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Centre of African Studies Research Associates

Research Associates of CAS are long-term collaborators in the Centre activities, pursuing common programmes of research or other activities with Centre Members. They are granted certain staff privileges at SOAS which are recognised at other London universities. Research associateship is granted for two years in the first instance.

Dr Michael Amoah

Research interests: Dr Michael Amoah specialises in the International Politics of Africa, and has expertise in Foreign Policy Analysis, International Political Economy, African Politics, and Ghana. His publications include "Nationalism, Globalization, and Africa" and "Reconstructing the Nation in Africa". He is also a political analyst on current and international affairs with mainstream international television

ma124@soas.ac.uk

Dr Augustus Casely-Hayford

Gus Casely-Hayford is a curator and art historian. He is the former Executive Director of Arts Strategy for Arts Council England. He was previously director of inIVA (Institute of International Visual Art), a London-based arts organization with a particular emphasis on international practice, which collaborates with partner venues throughout the UK and worldwide. Prior to this he was director of Africa 05, the largest African arts season ever hosted in Britain. He has worked for television and radio and was the presenter of the BBC 'Lost Kingdoms of Africa' series.

gus.casely-hayford@soas.ac.uk

Elsbeth Joyce Court, Subject Lecturer, SOAS IFCELS

Elsbeth Court is a specialist in African art and art education, whose research focuses on eastern Africa, particularly Kenya, and more widely on the growth of modern and contemporary practices of art.  Her ongoing projects involve the Akamba carving movement and editing (and up-dating) the volume ‘Artists and Art Education in Africa’ in which African artists address the conditions and complexities of becoming an artist in and out of Africa; her most recent publications are catalogue essays for Peterson Kamwathi (2011, Ed Cross Fine Art) and Edward Njenga (2013, Nairobi National Museum). She drafted and maintains ''Art and Art Education in East Africa_ A Working Bibliography.” Bibliography for Art Education in Kenya, East Africa. (msword; 180kb) .

ec6@soas.ac.uk

Murray Last, Emeritus Professor of Anthropology, UCL 

Professor Murray Last (Emeritus Professor of Anthropology, UCL). Professor Last's current research programme largely centres around publishing the various materials he and his various Nigerian colleagues have collected on health and social issues in contemporary Kano over the last decade. But the major task is to write up the ethnographic data he has collected over the last thirty years on one large compound of Maguzawa (non-Muslim Hausa) (they have subsequently converted to Islam) in southern Katsina. Meanwhile there is also a work of filial piety to do - putting M G Smith's 1000-page typescripts of Sokoto history onto disk and then into print (funding has been promised). But there are several other projects in mind, such as publishing obscure, short but key documents written in arabic in the 19th century jihadi history and contemporary northern Nigerian society. Professor Last expects to continue visiting northern Nigeria at least once a year.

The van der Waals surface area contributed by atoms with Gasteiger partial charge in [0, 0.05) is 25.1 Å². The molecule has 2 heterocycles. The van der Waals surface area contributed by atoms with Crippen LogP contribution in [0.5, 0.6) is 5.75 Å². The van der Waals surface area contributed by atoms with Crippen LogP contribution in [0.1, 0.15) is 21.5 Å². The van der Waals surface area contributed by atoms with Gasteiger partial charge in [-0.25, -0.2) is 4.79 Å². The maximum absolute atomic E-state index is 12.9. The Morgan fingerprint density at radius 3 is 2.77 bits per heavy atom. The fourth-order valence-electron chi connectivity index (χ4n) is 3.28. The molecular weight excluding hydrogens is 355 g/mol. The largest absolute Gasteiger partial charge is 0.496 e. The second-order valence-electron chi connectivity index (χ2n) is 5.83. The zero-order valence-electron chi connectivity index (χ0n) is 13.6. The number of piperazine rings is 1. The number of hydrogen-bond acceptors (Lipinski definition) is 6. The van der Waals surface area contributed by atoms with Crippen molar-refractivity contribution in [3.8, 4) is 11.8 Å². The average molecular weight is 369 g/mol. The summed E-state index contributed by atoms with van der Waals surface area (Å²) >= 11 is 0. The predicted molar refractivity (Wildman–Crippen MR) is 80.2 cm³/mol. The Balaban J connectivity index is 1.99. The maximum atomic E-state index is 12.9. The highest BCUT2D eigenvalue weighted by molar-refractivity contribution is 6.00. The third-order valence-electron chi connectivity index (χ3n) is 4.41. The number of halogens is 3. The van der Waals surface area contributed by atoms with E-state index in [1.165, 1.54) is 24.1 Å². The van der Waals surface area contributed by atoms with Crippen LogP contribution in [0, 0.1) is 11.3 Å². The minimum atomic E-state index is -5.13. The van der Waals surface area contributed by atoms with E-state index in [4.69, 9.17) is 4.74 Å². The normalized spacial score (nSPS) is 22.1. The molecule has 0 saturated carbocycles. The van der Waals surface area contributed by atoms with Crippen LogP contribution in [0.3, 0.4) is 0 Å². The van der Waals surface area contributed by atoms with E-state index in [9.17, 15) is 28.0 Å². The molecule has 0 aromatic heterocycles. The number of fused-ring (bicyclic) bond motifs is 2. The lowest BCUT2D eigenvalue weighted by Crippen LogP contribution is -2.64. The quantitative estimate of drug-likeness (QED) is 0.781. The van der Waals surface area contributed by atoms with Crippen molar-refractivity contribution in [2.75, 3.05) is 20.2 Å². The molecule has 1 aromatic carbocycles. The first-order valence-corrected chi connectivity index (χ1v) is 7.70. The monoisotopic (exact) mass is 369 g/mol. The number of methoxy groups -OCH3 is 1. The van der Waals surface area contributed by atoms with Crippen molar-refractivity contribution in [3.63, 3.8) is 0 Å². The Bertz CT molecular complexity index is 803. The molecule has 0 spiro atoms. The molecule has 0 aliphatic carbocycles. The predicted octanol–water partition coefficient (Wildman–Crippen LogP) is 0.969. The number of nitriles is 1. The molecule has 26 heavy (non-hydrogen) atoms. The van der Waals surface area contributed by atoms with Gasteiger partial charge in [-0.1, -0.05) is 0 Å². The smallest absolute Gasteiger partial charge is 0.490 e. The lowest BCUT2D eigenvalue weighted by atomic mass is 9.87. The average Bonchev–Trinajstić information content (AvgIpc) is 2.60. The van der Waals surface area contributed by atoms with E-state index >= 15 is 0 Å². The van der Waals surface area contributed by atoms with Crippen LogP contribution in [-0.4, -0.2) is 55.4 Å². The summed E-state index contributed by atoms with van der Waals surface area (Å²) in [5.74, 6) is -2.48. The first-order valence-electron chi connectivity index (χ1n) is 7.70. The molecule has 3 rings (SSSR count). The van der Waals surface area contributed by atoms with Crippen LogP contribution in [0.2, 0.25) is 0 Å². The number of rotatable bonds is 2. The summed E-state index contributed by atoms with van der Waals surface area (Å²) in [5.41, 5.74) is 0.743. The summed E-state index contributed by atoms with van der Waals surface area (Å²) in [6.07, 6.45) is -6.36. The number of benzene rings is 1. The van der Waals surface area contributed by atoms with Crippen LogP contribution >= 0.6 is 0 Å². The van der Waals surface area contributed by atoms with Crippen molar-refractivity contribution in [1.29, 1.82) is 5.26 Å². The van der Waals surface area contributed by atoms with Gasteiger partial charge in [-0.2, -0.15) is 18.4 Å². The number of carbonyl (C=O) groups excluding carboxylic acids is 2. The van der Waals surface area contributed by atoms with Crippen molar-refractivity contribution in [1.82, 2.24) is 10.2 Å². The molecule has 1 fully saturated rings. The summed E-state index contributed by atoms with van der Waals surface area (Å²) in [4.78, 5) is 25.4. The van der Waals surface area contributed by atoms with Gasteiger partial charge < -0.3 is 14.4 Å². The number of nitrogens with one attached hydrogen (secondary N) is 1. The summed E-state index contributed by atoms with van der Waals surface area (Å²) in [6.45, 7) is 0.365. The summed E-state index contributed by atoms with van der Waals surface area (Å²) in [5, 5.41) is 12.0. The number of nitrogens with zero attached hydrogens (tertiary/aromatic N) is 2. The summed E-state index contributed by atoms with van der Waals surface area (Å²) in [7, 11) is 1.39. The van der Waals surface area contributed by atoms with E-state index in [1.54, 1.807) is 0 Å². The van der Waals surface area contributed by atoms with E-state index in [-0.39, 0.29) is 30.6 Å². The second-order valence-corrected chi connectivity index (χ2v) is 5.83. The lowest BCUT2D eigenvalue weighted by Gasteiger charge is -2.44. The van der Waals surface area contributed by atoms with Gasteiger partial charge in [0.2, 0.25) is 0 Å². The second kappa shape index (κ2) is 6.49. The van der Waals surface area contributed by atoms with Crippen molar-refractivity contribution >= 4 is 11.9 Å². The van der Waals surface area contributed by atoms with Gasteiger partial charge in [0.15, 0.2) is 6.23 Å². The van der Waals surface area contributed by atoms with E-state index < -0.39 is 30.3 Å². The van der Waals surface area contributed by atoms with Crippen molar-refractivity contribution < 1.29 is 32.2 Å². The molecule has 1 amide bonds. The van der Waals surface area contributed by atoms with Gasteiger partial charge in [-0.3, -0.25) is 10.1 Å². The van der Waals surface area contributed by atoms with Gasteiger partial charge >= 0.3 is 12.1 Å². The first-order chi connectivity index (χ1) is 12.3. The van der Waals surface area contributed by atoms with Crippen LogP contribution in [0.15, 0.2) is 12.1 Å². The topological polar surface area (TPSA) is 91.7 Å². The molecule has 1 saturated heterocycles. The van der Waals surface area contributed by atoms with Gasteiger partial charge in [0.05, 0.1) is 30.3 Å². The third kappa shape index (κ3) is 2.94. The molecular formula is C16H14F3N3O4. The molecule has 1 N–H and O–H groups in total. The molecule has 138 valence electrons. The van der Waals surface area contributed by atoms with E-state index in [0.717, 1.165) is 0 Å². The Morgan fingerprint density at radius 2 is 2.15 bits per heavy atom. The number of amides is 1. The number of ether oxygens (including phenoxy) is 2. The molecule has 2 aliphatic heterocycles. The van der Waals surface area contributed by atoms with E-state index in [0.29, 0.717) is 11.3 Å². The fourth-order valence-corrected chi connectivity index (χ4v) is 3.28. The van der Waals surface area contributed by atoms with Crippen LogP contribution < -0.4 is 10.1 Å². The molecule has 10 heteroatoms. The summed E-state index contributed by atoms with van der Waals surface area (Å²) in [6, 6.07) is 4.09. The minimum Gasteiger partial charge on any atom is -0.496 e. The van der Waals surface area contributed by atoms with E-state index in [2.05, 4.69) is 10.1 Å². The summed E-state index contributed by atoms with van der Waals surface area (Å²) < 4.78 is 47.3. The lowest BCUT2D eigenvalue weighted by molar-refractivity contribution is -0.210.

m.last@ucl.ac.uk 

Dr Roy Love

Dr Love is currently an independent researcher and consultant with long-term interest in Ethiopia and Eritrea. He previously lectured in economics at universities of Botswana, Lesotho and Addis Ababa.
He is conducting a research on the "Economic roots of conflict in the Horn of Africa", for a book which will bring together the interconnectedness of the economic roots of conflict across the Horn, examining how the nature of conflict in the region in the 21st century has been shaped by overlapping domestic and international economic drivers at certain key periods between the late 19th century and the present, with continuing implications for the resolution of contemporary conflict and its amelioration and prevention.

rl18@soas.ac.uk

Dr Trevor Robinson

Dr Trevor Robinson founded his own independent consultancy practice to do 'leading edge' work on institution building, and in particular on public service development and governance; the objective is to work with senior officials and politicians to make worthwhile improvements in delivery of services and formulation of policy. He has worked for large, medium and small consultancies, and in the UK administrative Civil Service. He is an Honorary Research Associate at the Centre; and he is co-convenor of its Africa Business Group, of which he has been a member for some 20 years.

tjr@trevorjrobinson.co.uk

John Ryle

Chair of the The Rift Valley Institute, a research and training organization working in Easterm Africa, and Editor for Anthropology and Africa at the Times Literary Supplement. He is the author of numerous reports on regional issues including human rights, famine relief and conflict resolution, and a popular ethnography of the Agar Dinka of South Sudan. 

ryle@bard.edu

Rift Valley Institute

Mr Kaye Whiteman

Has been Editor, then Editor-in-Chief of the weekly magazine West Africa since 1982. He recently edited a book of extracts from the magazine, West Africa Over 75 Years, and has been researching its history. He is also currently planning a book on France's relations with Africa over the past thirty years.

kaye.whiteman@blueyonder.co.uk